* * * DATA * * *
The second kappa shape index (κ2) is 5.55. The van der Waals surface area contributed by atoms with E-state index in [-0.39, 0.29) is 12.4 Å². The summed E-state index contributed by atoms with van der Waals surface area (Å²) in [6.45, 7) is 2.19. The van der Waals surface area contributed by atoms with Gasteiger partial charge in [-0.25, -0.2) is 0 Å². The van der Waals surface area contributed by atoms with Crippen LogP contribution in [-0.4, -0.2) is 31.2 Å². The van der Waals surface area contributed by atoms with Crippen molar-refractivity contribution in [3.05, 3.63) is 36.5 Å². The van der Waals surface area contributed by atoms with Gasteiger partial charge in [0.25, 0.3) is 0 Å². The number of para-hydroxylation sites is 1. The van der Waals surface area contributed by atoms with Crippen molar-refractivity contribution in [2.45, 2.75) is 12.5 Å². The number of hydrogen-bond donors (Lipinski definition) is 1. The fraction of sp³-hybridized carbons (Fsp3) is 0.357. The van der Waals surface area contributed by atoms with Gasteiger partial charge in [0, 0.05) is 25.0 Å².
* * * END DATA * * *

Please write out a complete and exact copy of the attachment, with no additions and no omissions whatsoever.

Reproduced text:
The second kappa shape index (κ2) is 5.55. The van der Waals surface area contributed by atoms with E-state index in [-0.39, 0.29) is 12.4 Å². The summed E-state index contributed by atoms with van der Waals surface area (Å²) in [6.45, 7) is 2.19. The van der Waals surface area contributed by atoms with Gasteiger partial charge in [-0.25, -0.2) is 0 Å². The van der Waals surface area contributed by atoms with Crippen LogP contribution in [-0.4, -0.2) is 31.2 Å². The van der Waals surface area contributed by atoms with Crippen molar-refractivity contribution in [3.05, 3.63) is 36.5 Å². The van der Waals surface area contributed by atoms with Gasteiger partial charge in [0.25, 0.3) is 0 Å². The number of para-hydroxylation sites is 1. The van der Waals surface area contributed by atoms with Crippen molar-refractivity contribution in [2.45, 2.75) is 12.5 Å². The number of hydrogen-bond donors (Lipinski definition) is 1. The fraction of sp³-hybridized carbons (Fsp3) is 0.357. The van der Waals surface area contributed by atoms with Gasteiger partial charge in [0, 0.05) is 25.0 Å².